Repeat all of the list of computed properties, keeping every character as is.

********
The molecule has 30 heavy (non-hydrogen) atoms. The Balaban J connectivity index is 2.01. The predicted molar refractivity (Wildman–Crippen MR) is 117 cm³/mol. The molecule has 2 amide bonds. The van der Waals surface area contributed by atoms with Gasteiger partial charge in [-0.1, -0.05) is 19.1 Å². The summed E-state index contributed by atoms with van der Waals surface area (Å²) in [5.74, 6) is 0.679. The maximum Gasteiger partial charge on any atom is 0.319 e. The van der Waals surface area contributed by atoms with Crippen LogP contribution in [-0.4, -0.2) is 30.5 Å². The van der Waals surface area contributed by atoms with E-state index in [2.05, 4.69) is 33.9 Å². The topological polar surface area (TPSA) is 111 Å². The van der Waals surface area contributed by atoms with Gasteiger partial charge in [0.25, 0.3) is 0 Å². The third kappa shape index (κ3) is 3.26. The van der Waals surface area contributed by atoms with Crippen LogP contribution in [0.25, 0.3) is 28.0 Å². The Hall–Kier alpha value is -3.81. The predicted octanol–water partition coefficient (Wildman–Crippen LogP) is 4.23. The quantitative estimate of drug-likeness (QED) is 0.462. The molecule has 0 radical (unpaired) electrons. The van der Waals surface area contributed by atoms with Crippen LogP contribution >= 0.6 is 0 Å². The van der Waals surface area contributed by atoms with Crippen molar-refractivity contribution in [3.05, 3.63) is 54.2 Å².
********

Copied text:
The molecule has 30 heavy (non-hydrogen) atoms. The Balaban J connectivity index is 2.01. The predicted molar refractivity (Wildman–Crippen MR) is 117 cm³/mol. The molecule has 2 amide bonds. The van der Waals surface area contributed by atoms with Gasteiger partial charge in [-0.1, -0.05) is 19.1 Å². The summed E-state index contributed by atoms with van der Waals surface area (Å²) in [5.74, 6) is 0.679. The maximum Gasteiger partial charge on any atom is 0.319 e. The van der Waals surface area contributed by atoms with Crippen LogP contribution in [-0.4, -0.2) is 30.5 Å². The van der Waals surface area contributed by atoms with E-state index in [2.05, 4.69) is 33.9 Å². The topological polar surface area (TPSA) is 111 Å². The van der Waals surface area contributed by atoms with Gasteiger partial charge in [0.25, 0.3) is 0 Å². The third kappa shape index (κ3) is 3.26. The van der Waals surface area contributed by atoms with Crippen LogP contribution in [0.25, 0.3) is 28.0 Å². The Hall–Kier alpha value is -3.81. The predicted octanol–water partition coefficient (Wildman–Crippen LogP) is 4.23. The quantitative estimate of drug-likeness (QED) is 0.462. The molecule has 0 radical (unpaired) electrons. The van der Waals surface area contributed by atoms with Crippen LogP contribution >= 0.6 is 0 Å². The van der Waals surface area contributed by atoms with Crippen molar-refractivity contribution in [3.05, 3.63) is 54.2 Å².